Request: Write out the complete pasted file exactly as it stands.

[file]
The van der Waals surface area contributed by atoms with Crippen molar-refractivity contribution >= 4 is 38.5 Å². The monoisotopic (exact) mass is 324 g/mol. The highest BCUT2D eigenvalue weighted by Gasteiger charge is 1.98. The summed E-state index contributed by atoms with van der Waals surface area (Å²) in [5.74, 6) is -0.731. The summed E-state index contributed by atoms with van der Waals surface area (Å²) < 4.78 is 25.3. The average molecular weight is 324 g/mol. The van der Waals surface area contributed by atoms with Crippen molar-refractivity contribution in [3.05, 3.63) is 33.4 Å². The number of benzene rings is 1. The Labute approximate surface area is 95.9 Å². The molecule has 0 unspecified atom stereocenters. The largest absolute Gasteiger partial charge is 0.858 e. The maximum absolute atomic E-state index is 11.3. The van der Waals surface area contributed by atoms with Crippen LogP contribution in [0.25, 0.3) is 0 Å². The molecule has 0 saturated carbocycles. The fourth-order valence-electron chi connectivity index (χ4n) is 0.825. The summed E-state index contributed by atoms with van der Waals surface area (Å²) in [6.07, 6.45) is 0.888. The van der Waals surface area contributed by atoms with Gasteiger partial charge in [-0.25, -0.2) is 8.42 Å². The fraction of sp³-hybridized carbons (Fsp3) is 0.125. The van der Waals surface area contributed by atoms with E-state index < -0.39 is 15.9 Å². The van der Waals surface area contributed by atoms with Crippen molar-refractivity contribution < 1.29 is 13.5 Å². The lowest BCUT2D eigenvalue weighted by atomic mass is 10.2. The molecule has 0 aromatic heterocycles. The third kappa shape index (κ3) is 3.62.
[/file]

The van der Waals surface area contributed by atoms with Crippen molar-refractivity contribution >= 4 is 38.5 Å². The monoisotopic (exact) mass is 324 g/mol. The highest BCUT2D eigenvalue weighted by Gasteiger charge is 1.98. The summed E-state index contributed by atoms with van der Waals surface area (Å²) in [5.74, 6) is -0.731. The summed E-state index contributed by atoms with van der Waals surface area (Å²) < 4.78 is 25.3. The average molecular weight is 324 g/mol. The van der Waals surface area contributed by atoms with Crippen molar-refractivity contribution in [3.05, 3.63) is 33.4 Å². The number of benzene rings is 1. The Labute approximate surface area is 95.9 Å². The molecule has 0 unspecified atom stereocenters. The largest absolute Gasteiger partial charge is 0.858 e. The maximum absolute atomic E-state index is 11.3. The van der Waals surface area contributed by atoms with Crippen LogP contribution in [0.25, 0.3) is 0 Å². The molecule has 0 saturated carbocycles. The fourth-order valence-electron chi connectivity index (χ4n) is 0.825. The summed E-state index contributed by atoms with van der Waals surface area (Å²) in [6.07, 6.45) is 0.888. The van der Waals surface area contributed by atoms with Gasteiger partial charge in [-0.25, -0.2) is 8.42 Å². The fraction of sp³-hybridized carbons (Fsp3) is 0.125. The van der Waals surface area contributed by atoms with E-state index < -0.39 is 15.9 Å². The van der Waals surface area contributed by atoms with Crippen molar-refractivity contribution < 1.29 is 13.5 Å². The lowest BCUT2D eigenvalue weighted by atomic mass is 10.2. The molecule has 0 aromatic heterocycles. The third kappa shape index (κ3) is 3.62.